Improving livelihoods by encouraging a diversified rural economy is a long-term and challenging endeavor, one that will take at least a generation and extraordinary GOC and private sector commitment.  Over the next five years, USAID is committed to helping the GOC create the preconditions for a vibrant rural economy with actions in four broad areas.

First, USAID is spurring greater public and private investment in the rural sector.  For example, USAID is strengthening the capacity of local governments and community groups to advocate for and manage Colombian public funds for productive infrastructure projects, including roads. Through public-private partnerships that connect private firms with small producers and ethnic communities, USAID assists the rural population to access higher paying markets for local products.

Second, USAID is ensuring that producer associations, a lynchpin of the rural economy, are better able to provide services and benefits to their members (e.g., smallholder farmers).  For example, USAID supports producer associations in the coffee, cacao and rubber sectors by helping them find markets and negotiate with large buyers.  As these producer associations grow, they are also increasingly able to provide extension services to members, helping farmers escape poverty and the trap of illicit crop production.  USAID efforts build the capacity and sustainability of such associations.

Third, USAID increases financial inclusion in Colombia’s rural economy. By improving rural financial services, USAID is promoting the inclusion of those that have historically been excluded from accessing financial resources, a precondition for making productivity-enhancing investments. In addition, USAID has helped establish several investment funds that are focused on financing high-potential firms in Colombia’s rural economic sector. Financial inclusion is also being promoted through the Development Credit Authority (DCA) mechanism, by which USAID is incentivizing financial institutions to expand their operations into rural, conflict-affected.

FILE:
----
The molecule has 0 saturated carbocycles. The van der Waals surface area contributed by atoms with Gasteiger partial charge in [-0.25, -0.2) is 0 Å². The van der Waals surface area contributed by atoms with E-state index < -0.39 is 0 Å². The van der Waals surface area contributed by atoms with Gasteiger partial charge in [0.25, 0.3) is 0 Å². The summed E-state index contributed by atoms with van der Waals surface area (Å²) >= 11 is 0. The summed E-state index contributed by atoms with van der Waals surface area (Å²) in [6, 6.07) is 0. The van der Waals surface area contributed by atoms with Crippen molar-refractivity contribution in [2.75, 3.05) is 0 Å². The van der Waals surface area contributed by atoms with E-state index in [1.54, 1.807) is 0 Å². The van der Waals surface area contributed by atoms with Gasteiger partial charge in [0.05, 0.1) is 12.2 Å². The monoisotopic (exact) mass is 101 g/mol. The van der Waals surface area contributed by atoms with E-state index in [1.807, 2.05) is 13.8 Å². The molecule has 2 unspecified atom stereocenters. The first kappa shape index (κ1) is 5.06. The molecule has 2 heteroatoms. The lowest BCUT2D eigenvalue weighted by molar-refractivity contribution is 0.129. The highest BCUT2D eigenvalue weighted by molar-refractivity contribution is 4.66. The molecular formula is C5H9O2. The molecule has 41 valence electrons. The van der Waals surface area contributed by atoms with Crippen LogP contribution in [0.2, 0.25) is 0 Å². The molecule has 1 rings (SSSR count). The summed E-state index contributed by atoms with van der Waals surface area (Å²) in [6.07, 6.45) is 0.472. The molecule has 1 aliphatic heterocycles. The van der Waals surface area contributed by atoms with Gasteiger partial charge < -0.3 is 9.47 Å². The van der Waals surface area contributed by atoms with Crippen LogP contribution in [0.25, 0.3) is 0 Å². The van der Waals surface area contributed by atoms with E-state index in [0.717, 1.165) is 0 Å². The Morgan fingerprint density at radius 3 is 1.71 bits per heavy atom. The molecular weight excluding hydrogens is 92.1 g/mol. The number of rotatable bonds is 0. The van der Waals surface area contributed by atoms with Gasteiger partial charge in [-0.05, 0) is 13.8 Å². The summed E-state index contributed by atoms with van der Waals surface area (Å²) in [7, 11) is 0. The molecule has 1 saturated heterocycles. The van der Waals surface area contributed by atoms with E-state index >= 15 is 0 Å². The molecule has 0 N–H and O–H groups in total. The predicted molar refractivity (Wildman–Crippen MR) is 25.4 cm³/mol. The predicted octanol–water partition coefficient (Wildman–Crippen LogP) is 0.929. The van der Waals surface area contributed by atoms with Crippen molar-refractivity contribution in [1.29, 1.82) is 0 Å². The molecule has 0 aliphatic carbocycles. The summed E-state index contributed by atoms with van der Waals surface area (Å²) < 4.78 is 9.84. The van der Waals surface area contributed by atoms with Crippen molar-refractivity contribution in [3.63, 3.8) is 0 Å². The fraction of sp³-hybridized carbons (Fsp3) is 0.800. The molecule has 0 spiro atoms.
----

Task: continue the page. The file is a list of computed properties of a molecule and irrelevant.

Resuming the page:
Finally, USAID is working through key GOC institutions to return land to its rightful owners and speed the granting of land titles, including collective titles of indigenous and Afro-Colombian communities.  USAID’s assistance is helping to modernize the cadaster system, permitting the GOC to maintain accurate land ownership and titling information, a prerequisite to guaranteeing citizen’s property rights.

Objective 4: Strengthen Environmental Resiliency and Low-emissions Development

Sustainable environmental management is critical to protecting Colombia’s economic future.  Colombia is one of the most biodiverse countries in the world, and its natural systems provide water and energy that contribute to economic productivity.  For example, 30 percent of Colombia’s water comes from the country’s fragile paramo ecosystem.  In addition, approximately 40 percent of Colombia’s territory is covered with natural forest, giving the country tremendous capacity to store carbon and capture significant development investment from the nascent carbon market.  USAID activities focus on improving natural resource management, including forest and watershed management, to reduce threats to biodiversity.  USAID efforts strengthen the capacity of GOC institutions to protect biodiversity, foster stakeholder participation in community-based conservation, and introduce best environmental practices, especially for mining and fisheries, among other productive systems.

The failure of the Colombian state to control vast swaths of resource-rich Amazonian forest, inter-Andean valleys, and Pacific lowlands has been a driver of conflict.  Without the state engaged in sound environmental management, illegal armed groups are able to exert control in these areas, the majority of which are located in Afro-Colombian and indigenous territories.  Improved GOC capacity to administer these biodiverse areas will reduce their use for illicit purposes (e.g. illegal gold mining).

Colombia’s economic future also hinges on reducing vulnerability to changing climate patterns.  The 2010-2011 flooding in the Magdalena watershed displaced approximately two million people and caused $2.6 billion in damage.

USAID assists Colombia to reduce poverty while protecting the environment.  For example, USAID supports GOC efforts to create incentives for firms and public sector entities to reduce their overall level of carbon emissions, while contributing to improved local livelihoods.  USAID also builds resilience to anticipated climate impacts by diversifying local economies and improving water management.

Last updated: February 13, 2017